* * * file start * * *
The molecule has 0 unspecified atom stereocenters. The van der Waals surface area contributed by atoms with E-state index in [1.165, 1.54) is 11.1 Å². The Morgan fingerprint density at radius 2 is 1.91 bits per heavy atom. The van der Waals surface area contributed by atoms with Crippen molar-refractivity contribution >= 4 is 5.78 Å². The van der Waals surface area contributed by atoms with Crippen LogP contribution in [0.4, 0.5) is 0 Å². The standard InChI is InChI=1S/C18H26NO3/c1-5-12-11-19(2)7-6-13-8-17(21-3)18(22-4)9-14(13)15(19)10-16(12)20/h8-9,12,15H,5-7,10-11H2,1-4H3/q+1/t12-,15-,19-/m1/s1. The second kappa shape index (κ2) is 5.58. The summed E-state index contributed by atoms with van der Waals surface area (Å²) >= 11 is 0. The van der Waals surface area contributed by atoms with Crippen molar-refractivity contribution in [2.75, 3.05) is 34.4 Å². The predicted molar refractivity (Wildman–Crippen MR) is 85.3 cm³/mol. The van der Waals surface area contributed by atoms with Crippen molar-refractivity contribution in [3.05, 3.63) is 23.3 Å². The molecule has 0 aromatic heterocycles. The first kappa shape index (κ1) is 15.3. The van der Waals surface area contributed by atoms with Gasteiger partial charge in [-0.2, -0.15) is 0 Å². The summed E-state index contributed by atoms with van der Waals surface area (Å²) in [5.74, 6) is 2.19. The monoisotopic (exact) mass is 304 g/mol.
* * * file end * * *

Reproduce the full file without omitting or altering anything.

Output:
The molecule has 0 unspecified atom stereocenters. The van der Waals surface area contributed by atoms with E-state index in [1.165, 1.54) is 11.1 Å². The Morgan fingerprint density at radius 2 is 1.91 bits per heavy atom. The van der Waals surface area contributed by atoms with Crippen molar-refractivity contribution >= 4 is 5.78 Å². The van der Waals surface area contributed by atoms with Crippen LogP contribution in [0.4, 0.5) is 0 Å². The standard InChI is InChI=1S/C18H26NO3/c1-5-12-11-19(2)7-6-13-8-17(21-3)18(22-4)9-14(13)15(19)10-16(12)20/h8-9,12,15H,5-7,10-11H2,1-4H3/q+1/t12-,15-,19-/m1/s1. The second kappa shape index (κ2) is 5.58. The summed E-state index contributed by atoms with van der Waals surface area (Å²) >= 11 is 0. The van der Waals surface area contributed by atoms with Crippen molar-refractivity contribution in [2.75, 3.05) is 34.4 Å². The predicted molar refractivity (Wildman–Crippen MR) is 85.3 cm³/mol. The van der Waals surface area contributed by atoms with Crippen molar-refractivity contribution in [3.05, 3.63) is 23.3 Å². The molecule has 0 aromatic heterocycles. The first kappa shape index (κ1) is 15.3. The van der Waals surface area contributed by atoms with Gasteiger partial charge in [-0.2, -0.15) is 0 Å². The summed E-state index contributed by atoms with van der Waals surface area (Å²) in [5.74, 6) is 2.19. The monoisotopic (exact) mass is 304 g/mol.